The exact international standards to define 5G – the next generational leap in mobile internet technology – are yet to be set, but the work has begun to devise these specifications. The global mobile standards body GSMA has its heart set on 5G networks being rolled out around the world by 2020.
Numerous mobile operators are now trialling different methods to get the ultra-fast speeds needed for 5G, such as using the "millimetre wave" radio frequency bands (30GHz to 300GHz). Millimetre waves, also known as extremely high frequency (EHF), offer much bigger bandwidths, but in the past it only worked for short distances (such as a few kilometres) due to high free space loss and atmospheric absorption.
If you want to have super-fast mobile internet, you're going to need infrastructure, hardware and software to help run the network, and continued work on the 5G New Radio (NR) specifications by the 3GPP standards body means that tech companies now have a clearer idea of what they might need, which is why 5G announcements are now taking centre stage.
Join IBTimes UK as we highlight the most interesting 5G innovations mentioned at CES 2017. And in case you're wondering what we need it for, here's a guide to all the great things we can do with 5G.
Ericsson, Qualcomm and AT&T trialling 5G on millimetre wave
Ericsson has developed a prototype mobile base station using Multi-user, Multiple Input, Multiple Output (MU-MIMO) technology, and together with a prototype mobile device containing a chip by Qualcomm, the two firms are working with US mobile operator AT&T to conduct interoperability testing and over-the-air field trials using the 5G NR specifications.
This is exciting because if it works, it would be an actual demonstration of a mobile device receiving 5G mobile speeds to upload and download data over the network. The trials would be useful to engineers working out the niggling issues in order to make millimetre wave work over long distances, and the results of experiments will probably help 3GPP with their work too.
Intel launches the "world's first" 5G modem
Semiconductor manufacturer Intel has announced that it has developed the world's first global 5G modem, designed to be used in everything from mobile devices and home routers to self-driving cars and drones.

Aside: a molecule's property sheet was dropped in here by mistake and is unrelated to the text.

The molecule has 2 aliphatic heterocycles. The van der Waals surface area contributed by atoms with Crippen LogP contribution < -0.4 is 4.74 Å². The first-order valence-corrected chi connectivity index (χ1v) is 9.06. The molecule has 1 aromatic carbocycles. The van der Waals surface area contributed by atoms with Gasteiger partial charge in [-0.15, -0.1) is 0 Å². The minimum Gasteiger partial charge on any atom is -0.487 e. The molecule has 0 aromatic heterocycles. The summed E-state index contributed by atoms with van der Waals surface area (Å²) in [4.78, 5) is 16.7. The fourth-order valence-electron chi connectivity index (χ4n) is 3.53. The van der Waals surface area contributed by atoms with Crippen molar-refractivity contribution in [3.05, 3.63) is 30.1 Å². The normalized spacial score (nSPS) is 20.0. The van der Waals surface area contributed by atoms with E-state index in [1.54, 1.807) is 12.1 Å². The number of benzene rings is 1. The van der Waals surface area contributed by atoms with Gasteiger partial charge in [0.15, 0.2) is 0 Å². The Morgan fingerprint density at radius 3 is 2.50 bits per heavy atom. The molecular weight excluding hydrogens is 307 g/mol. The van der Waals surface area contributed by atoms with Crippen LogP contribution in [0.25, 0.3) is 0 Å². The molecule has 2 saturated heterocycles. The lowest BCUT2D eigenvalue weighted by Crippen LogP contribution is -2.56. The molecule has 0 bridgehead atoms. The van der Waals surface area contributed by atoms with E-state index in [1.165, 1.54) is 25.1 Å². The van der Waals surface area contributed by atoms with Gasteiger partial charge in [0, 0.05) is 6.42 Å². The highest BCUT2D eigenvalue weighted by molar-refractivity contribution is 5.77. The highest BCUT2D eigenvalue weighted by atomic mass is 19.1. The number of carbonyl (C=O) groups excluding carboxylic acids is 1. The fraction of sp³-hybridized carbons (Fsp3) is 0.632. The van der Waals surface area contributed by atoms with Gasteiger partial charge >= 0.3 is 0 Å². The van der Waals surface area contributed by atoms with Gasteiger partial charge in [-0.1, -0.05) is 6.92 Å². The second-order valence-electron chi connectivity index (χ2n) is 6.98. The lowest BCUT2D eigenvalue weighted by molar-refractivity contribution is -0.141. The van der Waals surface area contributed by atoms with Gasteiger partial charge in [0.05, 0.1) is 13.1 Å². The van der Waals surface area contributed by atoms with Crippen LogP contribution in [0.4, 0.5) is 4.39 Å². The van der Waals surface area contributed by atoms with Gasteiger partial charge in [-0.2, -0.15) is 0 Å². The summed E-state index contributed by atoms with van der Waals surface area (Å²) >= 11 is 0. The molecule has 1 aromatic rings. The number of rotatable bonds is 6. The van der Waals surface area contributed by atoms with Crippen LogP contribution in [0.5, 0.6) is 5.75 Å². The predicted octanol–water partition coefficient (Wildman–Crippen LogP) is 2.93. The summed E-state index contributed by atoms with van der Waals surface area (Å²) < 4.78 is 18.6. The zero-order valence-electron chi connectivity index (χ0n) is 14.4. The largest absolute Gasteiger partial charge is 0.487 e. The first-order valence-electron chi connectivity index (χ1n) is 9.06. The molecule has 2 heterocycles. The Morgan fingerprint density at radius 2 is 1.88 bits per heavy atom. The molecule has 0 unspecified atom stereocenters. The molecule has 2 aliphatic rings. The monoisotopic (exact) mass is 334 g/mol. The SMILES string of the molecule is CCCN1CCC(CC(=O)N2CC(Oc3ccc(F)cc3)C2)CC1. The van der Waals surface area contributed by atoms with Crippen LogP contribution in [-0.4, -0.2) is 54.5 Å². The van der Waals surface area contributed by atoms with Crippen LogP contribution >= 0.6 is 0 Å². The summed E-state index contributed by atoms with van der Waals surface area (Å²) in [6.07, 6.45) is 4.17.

The modem supports millimetre wave, as well as radio spectrum bands below 6GHz and the 5G NR specifications. Intel also hopes to be able to offer useful feedback to 3GPP when it starts testing its modems in mid-2017.
Intel has also created a 5G Mobile Trial Platform that is currently being used in active trials around the world and the modem will also be used to test out use cases for self-driving autonomous cars with a special automotive 5G platform.
Intel announced that it would be working with mobile infrastructure provider Nokia, industrial IoT platform provider GE, car manufacturer BMW and mobile operator Vodafone to test out how 5G can work across many different fields.
Nokia: We're working towards 5G and powering all your trials
Mobile infrastructure provider Nokia has its fingers in a lot of pies in a bid to help prepare mobile operators for 5G. You've probably heard of their 4.5G Pro and 4.9G solutions, which are a sort of early-stage 5G. These help operators to get the most out of their 4G networks using virtualisation and software defined networking (SDN), as well as preparing them to migrate their networks to 5G when the standards are ready.
To that end, Nokia announced at CES that it managed to achieve mobile data speeds of close to 1Gbps using 4.5G Pro technology in a trial with T-Mobile in the US. The demonstration made use of existing technologies already live on the network including including carrier aggregation, 256 QAM (Quadrature Amplitude Modulation) and 4x4 MIMO. Currently T-Mobile's network offers up to 400Mbps, which means the boost can offer a faster network until 5G.
Apart from working with mobile operators, Nokia is teaming up with Intel to help trial multiple use cases where 5G technology is needed, such as providing the base stations needed to make a connected road with self-driving cars possible.
Nokia is also really interested in helping to make live virtual reality (VR) broadcasts a norm, and to that end it has been demonstrating event broadcasts at CES with Huffington Post using the Nokia OZO VR camera. Intel has provided the chip to help process the data, while Nokia has created a simulated 5G network to help send VR video wirelessly to smartphone-enabled VR headsets.
Qualcomm: 5G will be huge and enable connectivity all the time
As mentioned above, Qualcomm is teaming up with Ericsson and AT&T on 5G NR over-the-air field trials to prepare for and model wide-scale 5G deployments. And similar to Nokia, the semiconductor manufacturer also wants to help improve current mobile connectivity by extending the reach of what 4G can do for now.
To help speed up connected car and self-driving car development, which will require a huge amount of reliable mobile bandwidth, Qualcomm has launched a connected car platform that works with the Snapdragon X16 LTE modem to offer peak download speed of up to 1Gbps for connected cars.
In his keynote espousing the many benefits 5G will have on the world once it is ready, Qualcomm CEO Steve Mollenkopf touched on the fact that 5G will enable users to stream 4K and even 8K video, as well as being able to whip out smartphones to engage in AR and VR experiences on the go, and helping drones to process more data and make decisions faster in mid-flight.
To make this possible, Qualcomm has launched the Snapdragon 835 next-gen smartphone chip that it claims will help deliver better VR and 4K video experience, as well as an improved overall experience and battery life performance.